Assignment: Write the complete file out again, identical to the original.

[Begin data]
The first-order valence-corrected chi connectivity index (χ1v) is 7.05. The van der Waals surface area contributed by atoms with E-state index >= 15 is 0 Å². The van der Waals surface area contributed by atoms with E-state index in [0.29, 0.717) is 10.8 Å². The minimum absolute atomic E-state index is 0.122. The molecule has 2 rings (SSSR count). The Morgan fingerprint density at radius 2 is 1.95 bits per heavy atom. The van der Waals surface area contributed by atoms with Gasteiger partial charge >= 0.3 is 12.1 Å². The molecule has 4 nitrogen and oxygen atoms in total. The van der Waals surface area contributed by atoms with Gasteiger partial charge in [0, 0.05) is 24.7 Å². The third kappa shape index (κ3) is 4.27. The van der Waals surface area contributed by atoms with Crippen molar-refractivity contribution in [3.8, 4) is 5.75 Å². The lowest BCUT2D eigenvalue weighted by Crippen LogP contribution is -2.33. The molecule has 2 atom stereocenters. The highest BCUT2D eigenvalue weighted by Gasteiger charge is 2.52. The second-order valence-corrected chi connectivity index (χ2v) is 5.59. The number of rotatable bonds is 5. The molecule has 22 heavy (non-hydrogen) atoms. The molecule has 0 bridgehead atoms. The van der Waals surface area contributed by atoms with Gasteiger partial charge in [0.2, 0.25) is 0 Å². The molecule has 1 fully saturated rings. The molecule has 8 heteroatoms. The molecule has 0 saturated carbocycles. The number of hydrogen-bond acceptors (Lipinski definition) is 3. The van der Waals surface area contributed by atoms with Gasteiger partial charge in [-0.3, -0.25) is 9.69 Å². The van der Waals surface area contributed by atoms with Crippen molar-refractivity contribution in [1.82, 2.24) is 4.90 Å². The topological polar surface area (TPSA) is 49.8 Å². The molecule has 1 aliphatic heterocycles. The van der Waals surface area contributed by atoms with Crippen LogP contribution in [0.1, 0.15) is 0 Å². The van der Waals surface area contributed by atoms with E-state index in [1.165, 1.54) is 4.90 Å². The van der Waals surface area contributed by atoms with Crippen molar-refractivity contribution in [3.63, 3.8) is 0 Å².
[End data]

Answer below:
The first-order valence-corrected chi connectivity index (χ1v) is 7.05. The van der Waals surface area contributed by atoms with E-state index >= 15 is 0 Å². The van der Waals surface area contributed by atoms with E-state index in [0.29, 0.717) is 10.8 Å². The minimum absolute atomic E-state index is 0.122. The molecule has 2 rings (SSSR count). The Morgan fingerprint density at radius 2 is 1.95 bits per heavy atom. The van der Waals surface area contributed by atoms with Gasteiger partial charge >= 0.3 is 12.1 Å². The molecule has 4 nitrogen and oxygen atoms in total. The van der Waals surface area contributed by atoms with Gasteiger partial charge in [0, 0.05) is 24.7 Å². The third kappa shape index (κ3) is 4.27. The van der Waals surface area contributed by atoms with Crippen molar-refractivity contribution in [3.8, 4) is 5.75 Å². The lowest BCUT2D eigenvalue weighted by Crippen LogP contribution is -2.33. The molecule has 2 atom stereocenters. The highest BCUT2D eigenvalue weighted by Gasteiger charge is 2.52. The second-order valence-corrected chi connectivity index (χ2v) is 5.59. The number of rotatable bonds is 5. The molecule has 22 heavy (non-hydrogen) atoms. The molecule has 0 bridgehead atoms. The van der Waals surface area contributed by atoms with Gasteiger partial charge in [0.2, 0.25) is 0 Å². The molecule has 1 fully saturated rings. The molecule has 8 heteroatoms. The molecule has 0 saturated carbocycles. The number of hydrogen-bond acceptors (Lipinski definition) is 3. The van der Waals surface area contributed by atoms with Gasteiger partial charge in [-0.3, -0.25) is 9.69 Å². The van der Waals surface area contributed by atoms with Crippen molar-refractivity contribution in [1.82, 2.24) is 4.90 Å². The topological polar surface area (TPSA) is 49.8 Å². The molecule has 1 aliphatic heterocycles. The van der Waals surface area contributed by atoms with Crippen LogP contribution in [0.1, 0.15) is 0 Å². The van der Waals surface area contributed by atoms with E-state index in [1.165, 1.54) is 4.90 Å². The van der Waals surface area contributed by atoms with Crippen molar-refractivity contribution in [3.63, 3.8) is 0 Å².